Powerful. Thundering. Colossal — puny words to describe Forest Whitaker's king-size, Oscar-ready performance as Ugandan dictator Idi Amin. There is pow to spare in this first feature — and a lively one — from documentarian Kevin Macdonald (Touching the Void). Whitaker brims with charm and outrageous humor, making Amin's emerging savagery scary as hell. Based on the novel by Giles Foden. the film views Amin through a fictional character, the young Scottish doctor Nicholas Garrigan (gifted newcomer James McAvoy), who signs on in 1971 as Amin's personal MD. The script, by Peter Morgan (The Queen) and Jeremy Brock (Mrs. Brown), asks us to see ourselves in Nicholas, seduced by Amin's charisma and awakening too late to his evil. The plot turns perilously Hollywood when the doc gets it on with one of Amin's wives (Kerry Washington). But Whitaker is on fire, and as long as he's onscreen. King keeps you riveted.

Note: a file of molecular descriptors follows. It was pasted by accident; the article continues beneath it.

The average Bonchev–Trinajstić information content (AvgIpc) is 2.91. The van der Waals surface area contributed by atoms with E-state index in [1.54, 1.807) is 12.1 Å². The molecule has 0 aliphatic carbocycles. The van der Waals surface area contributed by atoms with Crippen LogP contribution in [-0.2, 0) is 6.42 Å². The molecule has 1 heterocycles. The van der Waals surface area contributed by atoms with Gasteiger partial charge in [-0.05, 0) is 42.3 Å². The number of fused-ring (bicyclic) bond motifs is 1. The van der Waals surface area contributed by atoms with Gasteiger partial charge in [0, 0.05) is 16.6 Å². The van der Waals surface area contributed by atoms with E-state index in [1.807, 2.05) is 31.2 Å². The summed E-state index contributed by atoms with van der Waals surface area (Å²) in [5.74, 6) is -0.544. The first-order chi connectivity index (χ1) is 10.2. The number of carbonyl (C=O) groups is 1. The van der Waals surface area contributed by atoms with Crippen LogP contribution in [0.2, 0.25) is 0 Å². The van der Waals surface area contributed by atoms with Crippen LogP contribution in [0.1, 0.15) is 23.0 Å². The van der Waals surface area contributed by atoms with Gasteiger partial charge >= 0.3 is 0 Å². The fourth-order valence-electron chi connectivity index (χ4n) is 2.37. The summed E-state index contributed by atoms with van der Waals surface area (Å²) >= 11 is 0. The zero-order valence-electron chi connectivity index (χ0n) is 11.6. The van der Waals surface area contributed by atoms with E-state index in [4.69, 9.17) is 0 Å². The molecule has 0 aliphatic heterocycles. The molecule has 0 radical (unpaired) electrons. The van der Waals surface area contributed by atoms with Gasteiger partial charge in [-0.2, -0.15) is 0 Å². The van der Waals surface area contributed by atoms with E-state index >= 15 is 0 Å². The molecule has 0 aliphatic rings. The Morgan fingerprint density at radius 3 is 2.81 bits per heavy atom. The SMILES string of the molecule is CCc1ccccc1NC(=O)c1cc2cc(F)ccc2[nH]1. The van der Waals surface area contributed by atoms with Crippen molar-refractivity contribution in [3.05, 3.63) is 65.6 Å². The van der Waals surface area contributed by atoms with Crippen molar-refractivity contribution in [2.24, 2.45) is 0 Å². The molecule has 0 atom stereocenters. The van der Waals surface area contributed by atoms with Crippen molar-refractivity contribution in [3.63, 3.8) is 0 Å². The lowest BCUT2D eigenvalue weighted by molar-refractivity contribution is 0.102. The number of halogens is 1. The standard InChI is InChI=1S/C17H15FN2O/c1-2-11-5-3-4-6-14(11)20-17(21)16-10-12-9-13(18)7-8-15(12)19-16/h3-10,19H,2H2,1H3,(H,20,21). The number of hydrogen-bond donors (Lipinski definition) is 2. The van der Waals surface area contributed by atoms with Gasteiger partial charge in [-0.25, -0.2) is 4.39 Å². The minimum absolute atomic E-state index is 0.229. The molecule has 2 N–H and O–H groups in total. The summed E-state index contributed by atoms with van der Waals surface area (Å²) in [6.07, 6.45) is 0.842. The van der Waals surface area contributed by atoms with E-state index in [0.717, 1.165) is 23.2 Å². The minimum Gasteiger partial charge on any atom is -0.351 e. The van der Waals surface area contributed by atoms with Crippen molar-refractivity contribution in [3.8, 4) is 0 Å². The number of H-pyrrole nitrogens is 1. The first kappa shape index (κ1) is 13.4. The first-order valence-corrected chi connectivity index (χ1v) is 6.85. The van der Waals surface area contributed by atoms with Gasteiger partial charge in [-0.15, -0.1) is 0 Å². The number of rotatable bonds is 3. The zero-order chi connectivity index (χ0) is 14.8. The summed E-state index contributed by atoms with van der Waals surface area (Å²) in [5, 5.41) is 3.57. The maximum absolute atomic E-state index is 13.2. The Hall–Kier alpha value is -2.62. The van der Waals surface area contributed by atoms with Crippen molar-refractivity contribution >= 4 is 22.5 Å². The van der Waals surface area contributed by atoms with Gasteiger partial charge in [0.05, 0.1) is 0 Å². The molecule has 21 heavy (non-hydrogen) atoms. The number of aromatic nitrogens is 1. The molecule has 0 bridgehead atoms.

From The Archives Issue 1011: October 19, 2006